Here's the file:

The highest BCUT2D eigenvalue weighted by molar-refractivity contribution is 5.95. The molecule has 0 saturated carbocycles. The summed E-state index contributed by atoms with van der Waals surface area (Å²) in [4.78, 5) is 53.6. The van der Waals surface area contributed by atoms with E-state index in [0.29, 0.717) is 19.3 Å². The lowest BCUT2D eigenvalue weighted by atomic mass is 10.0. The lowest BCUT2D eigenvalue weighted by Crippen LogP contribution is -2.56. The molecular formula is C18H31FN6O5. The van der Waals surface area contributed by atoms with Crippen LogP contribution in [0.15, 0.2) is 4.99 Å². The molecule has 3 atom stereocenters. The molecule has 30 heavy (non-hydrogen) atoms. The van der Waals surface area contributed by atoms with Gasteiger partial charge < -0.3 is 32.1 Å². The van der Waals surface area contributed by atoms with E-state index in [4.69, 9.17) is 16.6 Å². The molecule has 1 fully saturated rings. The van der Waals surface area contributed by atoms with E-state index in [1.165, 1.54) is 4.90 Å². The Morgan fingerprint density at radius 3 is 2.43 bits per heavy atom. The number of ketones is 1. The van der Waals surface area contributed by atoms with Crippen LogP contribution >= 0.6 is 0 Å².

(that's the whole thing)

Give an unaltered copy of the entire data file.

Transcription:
The highest BCUT2D eigenvalue weighted by molar-refractivity contribution is 5.95. The molecule has 0 saturated carbocycles. The summed E-state index contributed by atoms with van der Waals surface area (Å²) in [4.78, 5) is 53.6. The van der Waals surface area contributed by atoms with E-state index in [0.29, 0.717) is 19.3 Å². The lowest BCUT2D eigenvalue weighted by atomic mass is 10.0. The lowest BCUT2D eigenvalue weighted by Crippen LogP contribution is -2.56. The molecular formula is C18H31FN6O5. The van der Waals surface area contributed by atoms with Crippen LogP contribution in [0.15, 0.2) is 4.99 Å². The molecule has 3 atom stereocenters. The molecule has 30 heavy (non-hydrogen) atoms. The van der Waals surface area contributed by atoms with Gasteiger partial charge < -0.3 is 32.1 Å². The van der Waals surface area contributed by atoms with E-state index in [4.69, 9.17) is 16.6 Å². The molecule has 1 fully saturated rings. The van der Waals surface area contributed by atoms with E-state index in [1.165, 1.54) is 4.90 Å². The Morgan fingerprint density at radius 3 is 2.43 bits per heavy atom. The number of ketones is 1. The van der Waals surface area contributed by atoms with Crippen LogP contribution >= 0.6 is 0 Å².